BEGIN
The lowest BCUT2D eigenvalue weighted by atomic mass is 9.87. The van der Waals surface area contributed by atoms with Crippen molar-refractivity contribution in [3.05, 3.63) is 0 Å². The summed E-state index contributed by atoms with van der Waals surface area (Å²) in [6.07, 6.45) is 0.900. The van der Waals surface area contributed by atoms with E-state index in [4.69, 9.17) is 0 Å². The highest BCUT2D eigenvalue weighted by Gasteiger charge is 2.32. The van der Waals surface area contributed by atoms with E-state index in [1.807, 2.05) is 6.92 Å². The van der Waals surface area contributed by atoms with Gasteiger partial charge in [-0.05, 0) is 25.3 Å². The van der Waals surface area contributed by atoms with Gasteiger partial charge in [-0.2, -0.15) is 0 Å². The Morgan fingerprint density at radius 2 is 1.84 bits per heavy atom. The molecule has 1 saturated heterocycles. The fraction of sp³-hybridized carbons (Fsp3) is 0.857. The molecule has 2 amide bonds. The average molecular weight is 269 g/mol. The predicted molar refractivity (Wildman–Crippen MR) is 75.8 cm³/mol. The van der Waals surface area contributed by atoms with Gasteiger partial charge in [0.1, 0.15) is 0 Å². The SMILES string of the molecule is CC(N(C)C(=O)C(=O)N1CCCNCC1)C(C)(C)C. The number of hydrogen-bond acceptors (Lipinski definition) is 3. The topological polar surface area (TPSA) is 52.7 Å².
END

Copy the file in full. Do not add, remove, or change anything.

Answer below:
The lowest BCUT2D eigenvalue weighted by atomic mass is 9.87. The van der Waals surface area contributed by atoms with Crippen molar-refractivity contribution in [3.05, 3.63) is 0 Å². The summed E-state index contributed by atoms with van der Waals surface area (Å²) in [6.07, 6.45) is 0.900. The van der Waals surface area contributed by atoms with E-state index in [4.69, 9.17) is 0 Å². The highest BCUT2D eigenvalue weighted by Gasteiger charge is 2.32. The van der Waals surface area contributed by atoms with E-state index in [1.807, 2.05) is 6.92 Å². The van der Waals surface area contributed by atoms with Gasteiger partial charge in [-0.05, 0) is 25.3 Å². The van der Waals surface area contributed by atoms with Gasteiger partial charge in [-0.2, -0.15) is 0 Å². The Morgan fingerprint density at radius 2 is 1.84 bits per heavy atom. The molecule has 1 saturated heterocycles. The fraction of sp³-hybridized carbons (Fsp3) is 0.857. The molecule has 2 amide bonds. The average molecular weight is 269 g/mol. The predicted molar refractivity (Wildman–Crippen MR) is 75.8 cm³/mol. The van der Waals surface area contributed by atoms with Gasteiger partial charge in [0.1, 0.15) is 0 Å². The SMILES string of the molecule is CC(N(C)C(=O)C(=O)N1CCCNCC1)C(C)(C)C. The number of hydrogen-bond acceptors (Lipinski definition) is 3. The topological polar surface area (TPSA) is 52.7 Å².